I love my town called Sea View. It's a conglomeration of the New Jersey shore towns of Rumson, Sea Bright, Long Branch, Fair Haven, and Red Bank. Plus a silly twist thrown in. It's most like Fair Haven, but with liberal Red Bank people, rich Rumson estates, Long Branch hipsters and food, and the Sea Bright (and Rumson) location. Here's the general area: East of 35. I loved it there and would go back. But if I ever get to move to somewhere that feels just right for me, I'll need to have mild, Santa Barbara, California type of weather. 

 

In my town and in my stories there are always a couple of old men who sit around and be funny, a couple of gay people; usually one who has loved or is/has been loved by a non-gay person, at least one dog, argumentative artists, a little drinking, a lot of reminiscing, and someone who is into some form of "alternative spirituality." Oh, and donuts and music and some bad weather. This is New Jersey; those are basic elements. And Sea View is so real to me, I get a little disappointed it's not quite actually over there, just some bits of it spread around that small area. 

 

I think it's probably also heavily influenced by the locations I read about while going through this mad "cozy mystery" phase over the past couple of years with authors such as M.C. Beaton, Nancy Atherton, and Joan Hess. But as much as I love reading mysteries, I'm not very keen on trying to write one. What I most like about those stories is the people and the settings. The plots are secondary, though they are often very interesting or clever. If I ever write a book that is worthy of publication consideration, plot will definitely be my weak point. But I'm working on it a little, this go-round. 

 

I'd like less plot in my own life, actually. There's been quite enough by now, I think, and the rest of it should just be baked goods, gardening, and conversation. Don't you agree? 

 

What should the next 500 words be about?

 

I like living in New Jersey, though as I said, I prefer the other side of the state. These people and their attitudes are informed by both Revolutionary history and 20th century immigration patterns, by wet weather, the sea, New York, Philadelphia, and the bigness of a tiny state no one understands unless they've spent real time here, and not just on the Turnpike or at a beach during the summer season. It's beautiful and wild, natural and artificial, like most other U.S. states I've visited. But it's all mushed up together in a teeny space; mountains, beaches, marshes and forests, overcrowded cities, wealthy suburbs, and farm country, no space between any of it. And every region is different, but you can get good pizza in all of them. Real pizza, not the kind you usually eat wherever you live that's not here!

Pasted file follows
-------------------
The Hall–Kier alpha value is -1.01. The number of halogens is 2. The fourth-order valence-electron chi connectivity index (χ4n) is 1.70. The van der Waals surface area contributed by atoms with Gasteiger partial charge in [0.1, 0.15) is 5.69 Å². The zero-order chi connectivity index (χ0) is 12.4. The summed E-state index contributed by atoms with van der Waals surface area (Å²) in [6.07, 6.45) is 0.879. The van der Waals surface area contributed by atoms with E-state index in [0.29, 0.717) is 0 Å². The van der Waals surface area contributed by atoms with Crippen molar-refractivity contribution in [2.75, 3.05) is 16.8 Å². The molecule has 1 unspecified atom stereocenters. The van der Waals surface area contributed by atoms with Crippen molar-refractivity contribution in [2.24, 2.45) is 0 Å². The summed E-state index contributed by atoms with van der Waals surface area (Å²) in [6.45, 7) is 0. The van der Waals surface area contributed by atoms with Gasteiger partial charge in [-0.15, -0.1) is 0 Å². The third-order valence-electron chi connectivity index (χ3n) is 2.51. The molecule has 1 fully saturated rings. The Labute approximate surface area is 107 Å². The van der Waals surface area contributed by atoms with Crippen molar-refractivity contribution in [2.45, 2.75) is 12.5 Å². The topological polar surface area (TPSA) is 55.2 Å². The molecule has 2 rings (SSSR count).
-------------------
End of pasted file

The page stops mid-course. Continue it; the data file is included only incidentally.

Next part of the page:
I've lived in three other states and they all have attributes to recommend them, but I felt I belonged here the first time I saw the sea. Now I believe I just belong at the sea, but I'm closer than I ever was before the age of 35, so that's something, at least. Only you wouldn't think an hour is so far away? It really is, somehow. I hardly ever see it anymore, and I feel like it's a necessary and missing component to my life. It was always missing before, all those 35 years, but it hurts more now after getting to embrace it close to me for awhile. 

 

In previous years I always set out to share my NaNo words with friends, but realized that I'd start writing for them, which is not a good thing to do, and then it was harder to share, concerned about receiving judgment and even worse, suggestions. I haven't decided whether to share it this year or not, but if I do, I'll go no-holds barred, and share every word, not just choice segments. The Full Monty. I still won't want judgment or suggestions, though, after all, it's a "30 day novel." First of all, of course it's going to be kind of awful, and second, if you want to judge, you can just go write one yourself and judge that! No, really, how about it? Just click on my icon up there to get started. It's a hoot. 

 

Do people say "hoot" where you're from? Probably not. 

 

It's time to start something for dinner. I have a sick kid, a kind-of sick kid, another out for the evening with his dad, and two picky teen girls who think they have paying jobs and so why should they help with the dishes? If it hadn't been sick kid's dish day, I'd mind going into the kitchen less. But I have to be the substitute, since almost-sick kid would be the usual one. And then decide what sort of food is worth the bother for the circumstance. Even though I had a bourbon drink last night, I might have a martini. Some nights it's nice to do that, and might perk up my mood for the task, make me feel all sprightly and Modern Kitchenish instead of sort of chilly and drudgy.